Above: Hole in the Ice totem pole at Gitanyow, British Columbia. The totem poles at this National Historical Site represent one of the largest collections in North America. Although many of the sculptures at Gitanyow are replicas (the originals were moved to museums), Hole in the Ice is an original.
Carved from cedar and imbued with symbolism, history and tradition, totem poles are an art from that fire the imagination. When we read that there was an authentic collection a short detour off the Stewart Cassiar Highway we were taking north through British Columbia, we had to make the trip. There are other places in the Northwest where you can see totem poles, but Gitanyow is compelling for sheer numbers (about 50) as well as for the detailed artistry in many of the poles.
Figures such as this wolf may represent a clan, a specific person, or be part of a story.
Right: This friendly mixed breed we nicknamed Bear adopted me and stayed by my side throughout our visit. The poles in this photo are smaller than the others pictured in this post.
There is a museum at this site, but it was closed on the day we visited. In fact, we didn’t see a single other person as we walked the grounds, and although explanations of what we were looking at would have been welcome, the solitude to contemplate these carvings through our own lenses was even more welcome.
The totem poles at Gitanyow are in various states of weathering, with some so worn their features are hard to make out.
As we walked the grounds on this grey, misty, sometimes rainy summer day, one word kept passing over our lips. “Cool.” Thinking back on that day and looking at these photos again, the same word comes to mind, pushing others aside. These sculptures are cool. Way cool.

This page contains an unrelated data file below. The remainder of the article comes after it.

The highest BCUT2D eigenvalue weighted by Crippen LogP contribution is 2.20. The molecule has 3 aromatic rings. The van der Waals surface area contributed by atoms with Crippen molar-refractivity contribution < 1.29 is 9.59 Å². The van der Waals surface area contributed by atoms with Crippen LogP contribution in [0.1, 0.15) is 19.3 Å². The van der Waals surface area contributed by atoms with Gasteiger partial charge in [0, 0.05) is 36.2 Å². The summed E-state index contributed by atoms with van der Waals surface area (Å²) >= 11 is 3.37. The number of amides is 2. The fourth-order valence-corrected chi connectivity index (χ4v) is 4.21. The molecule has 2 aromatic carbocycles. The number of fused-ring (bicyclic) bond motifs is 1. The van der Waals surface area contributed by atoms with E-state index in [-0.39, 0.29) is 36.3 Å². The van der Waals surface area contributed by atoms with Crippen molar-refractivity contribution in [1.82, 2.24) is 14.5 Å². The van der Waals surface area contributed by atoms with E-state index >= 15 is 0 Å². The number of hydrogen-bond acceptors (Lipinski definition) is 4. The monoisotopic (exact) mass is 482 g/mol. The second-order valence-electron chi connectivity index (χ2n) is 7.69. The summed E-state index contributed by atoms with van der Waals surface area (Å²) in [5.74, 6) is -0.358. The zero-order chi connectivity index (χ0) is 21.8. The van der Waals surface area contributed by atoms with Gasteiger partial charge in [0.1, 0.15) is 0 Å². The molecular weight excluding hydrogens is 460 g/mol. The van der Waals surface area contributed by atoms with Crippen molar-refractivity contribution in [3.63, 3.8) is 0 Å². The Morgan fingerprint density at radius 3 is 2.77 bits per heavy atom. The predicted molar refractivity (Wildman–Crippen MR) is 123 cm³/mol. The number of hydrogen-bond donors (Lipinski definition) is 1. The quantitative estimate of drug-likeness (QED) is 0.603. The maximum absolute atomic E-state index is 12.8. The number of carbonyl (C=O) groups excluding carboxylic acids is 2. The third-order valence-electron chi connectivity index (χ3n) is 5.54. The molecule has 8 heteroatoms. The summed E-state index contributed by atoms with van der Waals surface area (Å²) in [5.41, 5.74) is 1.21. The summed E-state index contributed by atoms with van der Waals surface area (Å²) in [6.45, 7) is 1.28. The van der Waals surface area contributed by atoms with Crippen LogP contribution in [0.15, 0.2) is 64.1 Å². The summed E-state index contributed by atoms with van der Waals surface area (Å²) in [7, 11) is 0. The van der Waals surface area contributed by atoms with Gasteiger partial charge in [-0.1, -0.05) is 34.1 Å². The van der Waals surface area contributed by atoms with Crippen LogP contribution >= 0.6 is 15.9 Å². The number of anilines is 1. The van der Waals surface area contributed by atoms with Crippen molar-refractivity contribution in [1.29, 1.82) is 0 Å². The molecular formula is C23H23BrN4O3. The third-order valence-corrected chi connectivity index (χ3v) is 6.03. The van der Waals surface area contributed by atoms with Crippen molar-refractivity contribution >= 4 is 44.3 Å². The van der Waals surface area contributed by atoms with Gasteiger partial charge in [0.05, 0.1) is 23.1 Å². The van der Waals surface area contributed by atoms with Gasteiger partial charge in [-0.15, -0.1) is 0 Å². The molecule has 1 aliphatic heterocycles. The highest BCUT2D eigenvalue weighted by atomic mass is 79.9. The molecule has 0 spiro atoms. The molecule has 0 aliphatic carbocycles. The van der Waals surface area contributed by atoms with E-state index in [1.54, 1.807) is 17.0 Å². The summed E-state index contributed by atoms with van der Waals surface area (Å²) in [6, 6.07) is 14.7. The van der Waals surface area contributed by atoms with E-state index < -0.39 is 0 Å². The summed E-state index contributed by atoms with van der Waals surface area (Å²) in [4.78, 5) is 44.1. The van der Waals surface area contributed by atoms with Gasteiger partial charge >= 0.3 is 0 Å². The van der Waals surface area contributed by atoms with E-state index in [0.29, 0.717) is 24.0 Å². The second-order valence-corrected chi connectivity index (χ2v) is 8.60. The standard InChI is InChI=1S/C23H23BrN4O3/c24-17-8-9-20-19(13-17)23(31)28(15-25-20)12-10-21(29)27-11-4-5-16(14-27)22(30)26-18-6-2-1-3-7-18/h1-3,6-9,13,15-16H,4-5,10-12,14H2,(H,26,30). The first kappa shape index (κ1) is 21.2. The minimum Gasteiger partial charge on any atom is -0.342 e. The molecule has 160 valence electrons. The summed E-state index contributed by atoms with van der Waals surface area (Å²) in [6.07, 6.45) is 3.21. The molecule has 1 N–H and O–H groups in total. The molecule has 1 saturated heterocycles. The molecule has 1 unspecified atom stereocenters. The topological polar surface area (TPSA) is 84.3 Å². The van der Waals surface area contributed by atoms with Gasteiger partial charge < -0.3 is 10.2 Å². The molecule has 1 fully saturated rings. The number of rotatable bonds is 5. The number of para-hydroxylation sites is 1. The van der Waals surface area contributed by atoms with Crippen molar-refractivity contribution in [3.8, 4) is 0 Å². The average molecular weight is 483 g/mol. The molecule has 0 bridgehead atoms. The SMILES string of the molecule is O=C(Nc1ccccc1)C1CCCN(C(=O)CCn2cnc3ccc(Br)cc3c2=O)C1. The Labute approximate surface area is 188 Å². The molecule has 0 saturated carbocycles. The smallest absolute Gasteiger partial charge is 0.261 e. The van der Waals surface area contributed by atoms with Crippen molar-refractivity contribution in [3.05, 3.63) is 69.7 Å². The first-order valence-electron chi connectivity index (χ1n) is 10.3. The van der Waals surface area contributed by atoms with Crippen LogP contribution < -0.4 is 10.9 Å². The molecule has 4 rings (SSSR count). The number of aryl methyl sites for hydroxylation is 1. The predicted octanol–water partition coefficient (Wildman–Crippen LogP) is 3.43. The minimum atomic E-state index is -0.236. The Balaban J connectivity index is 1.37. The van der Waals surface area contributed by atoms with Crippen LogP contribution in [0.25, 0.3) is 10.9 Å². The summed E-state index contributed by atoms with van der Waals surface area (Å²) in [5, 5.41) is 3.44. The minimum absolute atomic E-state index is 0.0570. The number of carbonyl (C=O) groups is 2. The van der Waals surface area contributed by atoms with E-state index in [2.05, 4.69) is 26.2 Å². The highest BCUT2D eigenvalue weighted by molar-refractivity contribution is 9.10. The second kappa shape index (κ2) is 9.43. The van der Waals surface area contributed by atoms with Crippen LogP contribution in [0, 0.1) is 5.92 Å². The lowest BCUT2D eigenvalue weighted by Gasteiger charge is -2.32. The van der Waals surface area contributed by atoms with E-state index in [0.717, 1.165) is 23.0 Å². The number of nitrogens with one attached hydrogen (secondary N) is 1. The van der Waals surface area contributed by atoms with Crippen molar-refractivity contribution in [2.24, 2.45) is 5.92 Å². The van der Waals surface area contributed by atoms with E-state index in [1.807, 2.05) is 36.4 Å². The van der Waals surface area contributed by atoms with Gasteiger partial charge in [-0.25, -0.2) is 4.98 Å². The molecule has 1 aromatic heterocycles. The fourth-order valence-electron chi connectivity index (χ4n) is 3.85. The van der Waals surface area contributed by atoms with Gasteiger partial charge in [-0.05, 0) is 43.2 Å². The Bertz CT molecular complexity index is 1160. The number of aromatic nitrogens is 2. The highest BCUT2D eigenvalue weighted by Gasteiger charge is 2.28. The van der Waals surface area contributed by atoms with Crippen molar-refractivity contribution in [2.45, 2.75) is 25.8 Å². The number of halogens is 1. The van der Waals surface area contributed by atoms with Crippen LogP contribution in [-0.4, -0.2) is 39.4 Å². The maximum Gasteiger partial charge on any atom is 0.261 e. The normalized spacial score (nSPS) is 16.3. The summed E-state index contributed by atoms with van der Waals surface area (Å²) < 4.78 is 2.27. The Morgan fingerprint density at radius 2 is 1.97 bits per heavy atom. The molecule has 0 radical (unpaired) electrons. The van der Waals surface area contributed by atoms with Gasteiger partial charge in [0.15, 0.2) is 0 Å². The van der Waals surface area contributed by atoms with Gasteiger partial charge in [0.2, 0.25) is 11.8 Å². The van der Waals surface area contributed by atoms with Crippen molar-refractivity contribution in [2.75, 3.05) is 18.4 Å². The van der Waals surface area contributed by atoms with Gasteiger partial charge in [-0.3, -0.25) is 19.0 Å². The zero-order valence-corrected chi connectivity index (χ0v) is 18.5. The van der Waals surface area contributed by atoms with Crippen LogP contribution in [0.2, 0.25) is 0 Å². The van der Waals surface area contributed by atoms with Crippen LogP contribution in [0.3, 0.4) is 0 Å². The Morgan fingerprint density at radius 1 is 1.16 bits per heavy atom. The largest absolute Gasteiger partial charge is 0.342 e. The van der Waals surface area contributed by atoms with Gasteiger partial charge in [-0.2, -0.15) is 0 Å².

Above: a beaver seems to be gnawing on a headband above this face.
I visited these poles some years ago on a trip north—this brings back great memories. Lovely pix.
Thanks, Skadhu. I just finished reading a book about Alaska’s Inside Passage and am eager to see more examples of this art form.
Welcome to British Columbia! My home and native land 🙂 Glad you decided to detour. Even more glad you shared the photos and feelings. Proud to say my grandpa took part in the construction of that highway. His Alaska highway work boots adorn our family cabin. Someday maybe I’ll take them back there to walk a mile in his shoes.
Wow, interesting piece of history in your family! Thanks for reading our post.
See, now I think when you sail down to NZ, you should stop off at Easter Island!
Absolutely! We watched a documentary, “Conquerors of the Useless” that whetted our appetite for travel to Easter Island and (maybe) Chile.
Beautiful post you have here too my friend ,thanks for sharing 🙂
Wow! Those are amazing totem poles
Ah wonderful! we have a totem pole in the Native American section of our museum and I’ve loved it since I was a little girl, it would be fantastic to see these!
Seeing a collection like this (on a morning when we had the grounds to ourselves, no less) was a fantastic experience. Of course, there’s lots more than totem poles up here. Judging from your blog, you’d enjoy a visit to the American Northwest!
Thanks for stopping by my blog. What wonderful pictures 🙂
Thanks for stopping by…and thanks!
Beautiful and fascinating! I must visit sometime!
Dad would have loved these. Thanks for sharing.
The sculptures look like they are alive!
Wonderful photos !